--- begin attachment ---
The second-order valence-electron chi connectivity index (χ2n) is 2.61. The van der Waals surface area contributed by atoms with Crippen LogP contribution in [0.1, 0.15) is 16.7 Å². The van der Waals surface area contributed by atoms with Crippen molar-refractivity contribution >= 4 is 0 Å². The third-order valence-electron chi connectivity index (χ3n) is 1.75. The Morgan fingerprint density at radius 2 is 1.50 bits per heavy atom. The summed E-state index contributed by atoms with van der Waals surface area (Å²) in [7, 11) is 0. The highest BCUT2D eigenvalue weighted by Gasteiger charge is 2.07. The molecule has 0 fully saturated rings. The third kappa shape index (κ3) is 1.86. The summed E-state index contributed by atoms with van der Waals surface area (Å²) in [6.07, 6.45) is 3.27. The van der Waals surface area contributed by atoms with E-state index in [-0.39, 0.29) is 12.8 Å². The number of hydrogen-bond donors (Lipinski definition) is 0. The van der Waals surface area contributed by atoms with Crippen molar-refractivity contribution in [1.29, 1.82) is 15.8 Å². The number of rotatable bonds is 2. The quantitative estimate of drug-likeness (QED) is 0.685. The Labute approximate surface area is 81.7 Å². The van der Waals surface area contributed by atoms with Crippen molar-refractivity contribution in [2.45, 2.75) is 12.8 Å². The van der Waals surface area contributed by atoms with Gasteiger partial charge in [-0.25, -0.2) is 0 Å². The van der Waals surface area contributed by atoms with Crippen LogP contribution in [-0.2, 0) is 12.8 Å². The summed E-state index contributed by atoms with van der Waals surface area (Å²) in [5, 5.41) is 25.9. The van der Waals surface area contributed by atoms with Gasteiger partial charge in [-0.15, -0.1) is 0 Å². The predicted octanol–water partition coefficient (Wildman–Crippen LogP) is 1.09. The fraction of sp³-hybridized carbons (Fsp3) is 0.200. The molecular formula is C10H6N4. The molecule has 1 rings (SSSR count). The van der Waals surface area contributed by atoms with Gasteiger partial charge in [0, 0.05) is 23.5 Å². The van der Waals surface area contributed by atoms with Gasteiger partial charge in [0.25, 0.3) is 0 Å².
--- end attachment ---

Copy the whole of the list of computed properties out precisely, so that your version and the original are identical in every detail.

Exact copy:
The second-order valence-electron chi connectivity index (χ2n) is 2.61. The van der Waals surface area contributed by atoms with Crippen LogP contribution in [0.1, 0.15) is 16.7 Å². The van der Waals surface area contributed by atoms with Crippen molar-refractivity contribution >= 4 is 0 Å². The third-order valence-electron chi connectivity index (χ3n) is 1.75. The Morgan fingerprint density at radius 2 is 1.50 bits per heavy atom. The summed E-state index contributed by atoms with van der Waals surface area (Å²) in [7, 11) is 0. The highest BCUT2D eigenvalue weighted by Gasteiger charge is 2.07. The molecule has 0 fully saturated rings. The third kappa shape index (κ3) is 1.86. The summed E-state index contributed by atoms with van der Waals surface area (Å²) in [6.07, 6.45) is 3.27. The van der Waals surface area contributed by atoms with E-state index in [-0.39, 0.29) is 12.8 Å². The number of hydrogen-bond donors (Lipinski definition) is 0. The van der Waals surface area contributed by atoms with Crippen molar-refractivity contribution in [1.29, 1.82) is 15.8 Å². The number of rotatable bonds is 2. The quantitative estimate of drug-likeness (QED) is 0.685. The Labute approximate surface area is 81.7 Å². The van der Waals surface area contributed by atoms with Crippen molar-refractivity contribution in [2.45, 2.75) is 12.8 Å². The van der Waals surface area contributed by atoms with Gasteiger partial charge in [-0.25, -0.2) is 0 Å². The van der Waals surface area contributed by atoms with Crippen LogP contribution in [-0.2, 0) is 12.8 Å². The summed E-state index contributed by atoms with van der Waals surface area (Å²) in [5, 5.41) is 25.9. The van der Waals surface area contributed by atoms with Gasteiger partial charge in [-0.15, -0.1) is 0 Å². The predicted octanol–water partition coefficient (Wildman–Crippen LogP) is 1.09. The fraction of sp³-hybridized carbons (Fsp3) is 0.200. The molecular formula is C10H6N4. The molecule has 1 rings (SSSR count). The van der Waals surface area contributed by atoms with Gasteiger partial charge in [0, 0.05) is 23.5 Å². The van der Waals surface area contributed by atoms with Gasteiger partial charge in [0.25, 0.3) is 0 Å².